s (i.e., functions from a set element to a truth value
In logic and mathematics, a truth value, sometimes called a logical value, is a value indicating the relation of a proposition to truth, which in classical logic has only two possible values ('' true'' or '' false'').
Computing
In some pro ...

). Set-builder notation
In set theory and its applications to logic, mathematics, and computer science, set-builder notation is a mathematical notation for describing a set by enumerating its elements, or stating the properties that its members must satisfy.
Defining ...

makes use of predicates to define sets.
* In autoepistemic logic
The autoepistemic logic is a formal logic for the representation and reasoning of knowledge about knowledge. While propositional logic can only express facts, autoepistemic logic can express knowledge and lack of knowledge about facts.
The stable ...

, which rejects the law of excluded middle
In logic, the law of excluded middle (or the principle of excluded middle) states that for every proposition, either this proposition or its negation is true. It is one of the so-called three laws of thought, along with the law of noncontradi ...

, predicates may be true, false, or simply ''unknown''. In particular, a given collection of facts may be insufficient to determine the truth or falsehood of a predicate.
* In fuzzy logic
Fuzzy logic is a form of many-valued logic in which the truth value of variables may be any real number between 0 and 1. It is employed to handle the concept of partial truth, where the truth value may range between completely true and completel ...

, predicates are the characteristic functions of a probability distribution
In probability theory and statistics, a probability distribution is the mathematical function that gives the probabilities of occurrence of different possible outcomes for an experiment. It is a mathematical description of a random phenomenon ...

. That is, the strict true/false valuation of the predicate is replaced by a quantity interpreted as the degree of truth.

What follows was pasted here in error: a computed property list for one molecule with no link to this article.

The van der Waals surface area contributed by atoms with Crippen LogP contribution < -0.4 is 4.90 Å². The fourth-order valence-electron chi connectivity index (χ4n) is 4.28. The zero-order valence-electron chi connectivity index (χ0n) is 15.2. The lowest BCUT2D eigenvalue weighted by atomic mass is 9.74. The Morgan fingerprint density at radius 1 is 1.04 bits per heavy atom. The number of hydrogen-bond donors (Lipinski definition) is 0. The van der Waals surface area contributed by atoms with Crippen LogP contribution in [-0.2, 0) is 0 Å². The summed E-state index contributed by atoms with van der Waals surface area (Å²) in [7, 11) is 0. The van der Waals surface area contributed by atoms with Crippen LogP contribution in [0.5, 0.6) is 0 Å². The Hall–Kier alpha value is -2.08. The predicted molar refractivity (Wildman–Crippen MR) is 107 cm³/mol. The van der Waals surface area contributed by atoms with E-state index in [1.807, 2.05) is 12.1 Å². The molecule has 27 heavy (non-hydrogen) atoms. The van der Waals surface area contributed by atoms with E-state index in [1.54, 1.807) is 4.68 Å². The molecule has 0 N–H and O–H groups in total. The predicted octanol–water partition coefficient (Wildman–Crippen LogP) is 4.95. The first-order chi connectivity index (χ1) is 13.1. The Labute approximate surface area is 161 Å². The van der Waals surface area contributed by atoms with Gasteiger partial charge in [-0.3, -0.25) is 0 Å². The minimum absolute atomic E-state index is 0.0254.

See also

*Classifying topos
In mathematics, a classifying topos for some sort of structure is a topos ''T'' such that there is a natural equivalence between geometric morphisms from a cocomplete topos ''E'' to ''T'' and the category of models for the structure in ''E''.
Exam ...

* Free variables and bound variables
In mathematics, and in other disciplines involving formal languages, including mathematical logic and computer science, a free variable is a notation (symbol) that specifies places in an expression where substitution may take place and is not ...

* Multigrade predicate
In mathematics and logic, plural quantification is the theory that an individual variable x may take on ''plural'', as well as singular, values. As well as substituting individual objects such as Alice, the number 1, the tallest building in London ...

* Opaque predicate In computer programming, an opaque predicate is a predicate, an expression that evaluates to either "true" or "false", for which the outcome is known by the programmer ''a priori'', but which, for a variety of reasons, still needs to be evaluated at ...

* Predicate functor logic
In mathematical logic, predicate functor logic (PFL) is one of several ways to express first-order logic (also known as predicate logic) by purely algebraic means, i.e., without quantified variables. PFL employs a small number of algebraic device ...

* Predicate variable In mathematical logic, a predicate variable is a predicate letter which functions as a "placeholder" for a relation (between terms), but which has not been specifically assigned any particular relation (or meaning). Common symbols for denoting predi ...

* Truthbearer
A truth-bearer is an entity that is said to be either true or false and nothing else. The thesis that some things are true while others are false has led to different theories about the nature of these entities. Since there is divergence of o ...

* Well-formed formula
In mathematical logic, propositional logic and predicate logic, a well-formed formula, abbreviated WFF or wff, often simply formula, is a finite sequence of symbols from a given alphabet that is part of a formal language. A formal language can ...

References

External links

Introduction to predicates

{{Authority control Predicate logic Propositional calculus Basic concepts in set theory Fuzzy logic Mathematical logic